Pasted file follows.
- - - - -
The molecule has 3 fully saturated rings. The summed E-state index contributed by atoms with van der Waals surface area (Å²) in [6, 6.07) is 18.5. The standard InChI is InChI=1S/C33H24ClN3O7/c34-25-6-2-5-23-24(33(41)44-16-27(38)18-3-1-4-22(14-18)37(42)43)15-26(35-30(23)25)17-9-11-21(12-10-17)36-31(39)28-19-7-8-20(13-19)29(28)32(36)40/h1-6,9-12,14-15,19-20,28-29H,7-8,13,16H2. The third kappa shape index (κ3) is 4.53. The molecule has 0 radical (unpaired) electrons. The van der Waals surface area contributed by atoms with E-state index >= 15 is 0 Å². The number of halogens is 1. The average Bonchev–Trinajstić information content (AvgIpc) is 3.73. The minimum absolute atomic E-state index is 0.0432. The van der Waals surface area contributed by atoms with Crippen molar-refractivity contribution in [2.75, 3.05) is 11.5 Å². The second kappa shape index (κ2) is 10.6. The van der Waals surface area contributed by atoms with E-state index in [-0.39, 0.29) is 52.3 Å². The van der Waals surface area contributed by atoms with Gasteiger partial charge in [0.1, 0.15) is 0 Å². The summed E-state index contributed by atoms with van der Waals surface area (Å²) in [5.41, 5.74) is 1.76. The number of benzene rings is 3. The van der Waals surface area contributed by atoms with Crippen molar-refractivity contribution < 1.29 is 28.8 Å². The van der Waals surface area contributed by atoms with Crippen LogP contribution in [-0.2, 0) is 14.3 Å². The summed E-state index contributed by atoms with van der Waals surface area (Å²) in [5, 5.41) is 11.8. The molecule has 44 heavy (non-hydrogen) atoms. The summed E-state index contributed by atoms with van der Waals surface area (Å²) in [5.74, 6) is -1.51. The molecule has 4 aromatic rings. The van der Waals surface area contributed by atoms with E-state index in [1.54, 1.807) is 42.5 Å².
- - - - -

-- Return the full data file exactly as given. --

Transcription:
The molecule has 3 fully saturated rings. The summed E-state index contributed by atoms with van der Waals surface area (Å²) in [6, 6.07) is 18.5. The standard InChI is InChI=1S/C33H24ClN3O7/c34-25-6-2-5-23-24(33(41)44-16-27(38)18-3-1-4-22(14-18)37(42)43)15-26(35-30(23)25)17-9-11-21(12-10-17)36-31(39)28-19-7-8-20(13-19)29(28)32(36)40/h1-6,9-12,14-15,19-20,28-29H,7-8,13,16H2. The third kappa shape index (κ3) is 4.53. The molecule has 0 radical (unpaired) electrons. The van der Waals surface area contributed by atoms with E-state index >= 15 is 0 Å². The number of halogens is 1. The average Bonchev–Trinajstić information content (AvgIpc) is 3.73. The minimum absolute atomic E-state index is 0.0432. The van der Waals surface area contributed by atoms with Crippen molar-refractivity contribution in [2.75, 3.05) is 11.5 Å². The second kappa shape index (κ2) is 10.6. The van der Waals surface area contributed by atoms with E-state index in [-0.39, 0.29) is 52.3 Å². The van der Waals surface area contributed by atoms with Gasteiger partial charge in [0.1, 0.15) is 0 Å². The summed E-state index contributed by atoms with van der Waals surface area (Å²) in [5.41, 5.74) is 1.76. The number of benzene rings is 3. The van der Waals surface area contributed by atoms with Crippen molar-refractivity contribution < 1.29 is 28.8 Å². The van der Waals surface area contributed by atoms with Crippen LogP contribution in [-0.2, 0) is 14.3 Å². The summed E-state index contributed by atoms with van der Waals surface area (Å²) in [5, 5.41) is 11.8. The molecule has 44 heavy (non-hydrogen) atoms. The summed E-state index contributed by atoms with van der Waals surface area (Å²) in [5.74, 6) is -1.51. The molecule has 4 aromatic rings. The van der Waals surface area contributed by atoms with E-state index in [1.54, 1.807) is 42.5 Å².